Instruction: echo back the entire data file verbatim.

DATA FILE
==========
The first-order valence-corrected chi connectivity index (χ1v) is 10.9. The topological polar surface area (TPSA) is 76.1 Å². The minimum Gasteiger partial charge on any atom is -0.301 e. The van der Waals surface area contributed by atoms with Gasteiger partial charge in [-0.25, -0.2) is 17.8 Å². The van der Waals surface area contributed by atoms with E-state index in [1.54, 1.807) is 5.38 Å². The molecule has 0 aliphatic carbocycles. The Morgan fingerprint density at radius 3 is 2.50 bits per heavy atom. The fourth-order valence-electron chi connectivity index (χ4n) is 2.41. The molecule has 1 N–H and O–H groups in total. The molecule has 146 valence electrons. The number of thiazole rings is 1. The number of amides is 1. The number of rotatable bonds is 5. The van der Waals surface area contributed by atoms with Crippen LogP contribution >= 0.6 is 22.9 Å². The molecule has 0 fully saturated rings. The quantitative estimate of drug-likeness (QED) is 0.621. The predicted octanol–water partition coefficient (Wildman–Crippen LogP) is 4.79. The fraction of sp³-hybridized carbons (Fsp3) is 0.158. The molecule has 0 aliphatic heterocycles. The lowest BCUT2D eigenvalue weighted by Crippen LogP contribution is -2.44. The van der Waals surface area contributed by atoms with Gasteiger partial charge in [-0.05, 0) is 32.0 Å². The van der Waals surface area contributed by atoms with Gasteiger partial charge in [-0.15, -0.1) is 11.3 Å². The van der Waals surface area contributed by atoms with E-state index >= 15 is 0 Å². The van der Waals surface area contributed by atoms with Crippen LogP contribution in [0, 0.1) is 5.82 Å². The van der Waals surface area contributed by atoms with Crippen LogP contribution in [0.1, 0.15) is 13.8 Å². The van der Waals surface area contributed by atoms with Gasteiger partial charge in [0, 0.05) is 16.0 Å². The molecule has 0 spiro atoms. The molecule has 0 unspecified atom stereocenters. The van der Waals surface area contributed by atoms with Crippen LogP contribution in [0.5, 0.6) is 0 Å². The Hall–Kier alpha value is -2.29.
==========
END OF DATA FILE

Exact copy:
The first-order valence-corrected chi connectivity index (χ1v) is 10.9. The topological polar surface area (TPSA) is 76.1 Å². The minimum Gasteiger partial charge on any atom is -0.301 e. The van der Waals surface area contributed by atoms with Gasteiger partial charge in [-0.25, -0.2) is 17.8 Å². The van der Waals surface area contributed by atoms with E-state index in [1.54, 1.807) is 5.38 Å². The molecule has 0 aliphatic carbocycles. The Morgan fingerprint density at radius 3 is 2.50 bits per heavy atom. The fourth-order valence-electron chi connectivity index (χ4n) is 2.41. The molecule has 1 N–H and O–H groups in total. The molecule has 146 valence electrons. The number of thiazole rings is 1. The number of amides is 1. The number of rotatable bonds is 5. The van der Waals surface area contributed by atoms with Crippen LogP contribution >= 0.6 is 22.9 Å². The molecule has 0 fully saturated rings. The quantitative estimate of drug-likeness (QED) is 0.621. The predicted octanol–water partition coefficient (Wildman–Crippen LogP) is 4.79. The fraction of sp³-hybridized carbons (Fsp3) is 0.158. The molecule has 0 aliphatic heterocycles. The lowest BCUT2D eigenvalue weighted by Crippen LogP contribution is -2.44. The van der Waals surface area contributed by atoms with Gasteiger partial charge in [-0.05, 0) is 32.0 Å². The van der Waals surface area contributed by atoms with Gasteiger partial charge in [-0.15, -0.1) is 11.3 Å². The van der Waals surface area contributed by atoms with E-state index >= 15 is 0 Å². The van der Waals surface area contributed by atoms with Crippen LogP contribution in [0, 0.1) is 5.82 Å². The van der Waals surface area contributed by atoms with Crippen LogP contribution in [0.1, 0.15) is 13.8 Å². The van der Waals surface area contributed by atoms with Gasteiger partial charge in [0, 0.05) is 16.0 Å². The molecule has 0 spiro atoms. The molecule has 0 unspecified atom stereocenters. The van der Waals surface area contributed by atoms with Crippen LogP contribution in [0.5, 0.6) is 0 Å². The Hall–Kier alpha value is -2.29.